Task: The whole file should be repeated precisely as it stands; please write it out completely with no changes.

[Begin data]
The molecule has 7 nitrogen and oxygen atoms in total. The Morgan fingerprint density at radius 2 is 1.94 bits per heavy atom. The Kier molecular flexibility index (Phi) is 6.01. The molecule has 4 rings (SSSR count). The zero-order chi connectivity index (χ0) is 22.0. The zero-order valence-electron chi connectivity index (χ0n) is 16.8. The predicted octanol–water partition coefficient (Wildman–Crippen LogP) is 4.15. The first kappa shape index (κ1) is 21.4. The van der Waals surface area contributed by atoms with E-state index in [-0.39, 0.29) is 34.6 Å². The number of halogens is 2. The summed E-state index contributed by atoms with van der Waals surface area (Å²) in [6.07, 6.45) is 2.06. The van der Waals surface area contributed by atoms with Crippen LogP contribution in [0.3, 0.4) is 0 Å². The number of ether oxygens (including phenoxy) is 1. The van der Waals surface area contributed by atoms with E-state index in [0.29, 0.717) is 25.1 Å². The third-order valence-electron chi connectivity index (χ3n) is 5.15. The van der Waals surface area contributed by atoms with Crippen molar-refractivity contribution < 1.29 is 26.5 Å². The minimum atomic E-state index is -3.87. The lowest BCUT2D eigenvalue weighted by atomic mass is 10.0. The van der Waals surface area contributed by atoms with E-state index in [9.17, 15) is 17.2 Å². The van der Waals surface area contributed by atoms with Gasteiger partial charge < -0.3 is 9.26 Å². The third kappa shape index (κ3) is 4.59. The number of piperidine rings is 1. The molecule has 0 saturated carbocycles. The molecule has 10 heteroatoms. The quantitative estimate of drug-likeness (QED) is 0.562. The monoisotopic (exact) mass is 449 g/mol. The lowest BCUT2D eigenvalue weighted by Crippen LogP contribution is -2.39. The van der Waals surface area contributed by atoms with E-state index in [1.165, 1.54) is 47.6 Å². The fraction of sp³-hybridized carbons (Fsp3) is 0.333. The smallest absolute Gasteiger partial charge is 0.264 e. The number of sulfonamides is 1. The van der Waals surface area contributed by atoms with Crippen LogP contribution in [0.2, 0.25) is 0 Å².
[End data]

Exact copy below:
The molecule has 7 nitrogen and oxygen atoms in total. The Morgan fingerprint density at radius 2 is 1.94 bits per heavy atom. The Kier molecular flexibility index (Phi) is 6.01. The molecule has 4 rings (SSSR count). The zero-order chi connectivity index (χ0) is 22.0. The zero-order valence-electron chi connectivity index (χ0n) is 16.8. The predicted octanol–water partition coefficient (Wildman–Crippen LogP) is 4.15. The first kappa shape index (κ1) is 21.4. The van der Waals surface area contributed by atoms with E-state index in [-0.39, 0.29) is 34.6 Å². The number of halogens is 2. The summed E-state index contributed by atoms with van der Waals surface area (Å²) in [6.07, 6.45) is 2.06. The van der Waals surface area contributed by atoms with Crippen LogP contribution in [0.3, 0.4) is 0 Å². The number of ether oxygens (including phenoxy) is 1. The van der Waals surface area contributed by atoms with E-state index in [0.29, 0.717) is 25.1 Å². The third-order valence-electron chi connectivity index (χ3n) is 5.15. The van der Waals surface area contributed by atoms with Crippen molar-refractivity contribution < 1.29 is 26.5 Å². The minimum atomic E-state index is -3.87. The lowest BCUT2D eigenvalue weighted by atomic mass is 10.0. The van der Waals surface area contributed by atoms with E-state index in [9.17, 15) is 17.2 Å². The van der Waals surface area contributed by atoms with Gasteiger partial charge < -0.3 is 9.26 Å². The third kappa shape index (κ3) is 4.59. The number of piperidine rings is 1. The molecule has 0 saturated carbocycles. The molecule has 10 heteroatoms. The quantitative estimate of drug-likeness (QED) is 0.562. The monoisotopic (exact) mass is 449 g/mol. The lowest BCUT2D eigenvalue weighted by Crippen LogP contribution is -2.39. The van der Waals surface area contributed by atoms with E-state index in [1.165, 1.54) is 47.6 Å². The fraction of sp³-hybridized carbons (Fsp3) is 0.333. The smallest absolute Gasteiger partial charge is 0.264 e. The number of sulfonamides is 1. The van der Waals surface area contributed by atoms with Crippen LogP contribution in [0.2, 0.25) is 0 Å².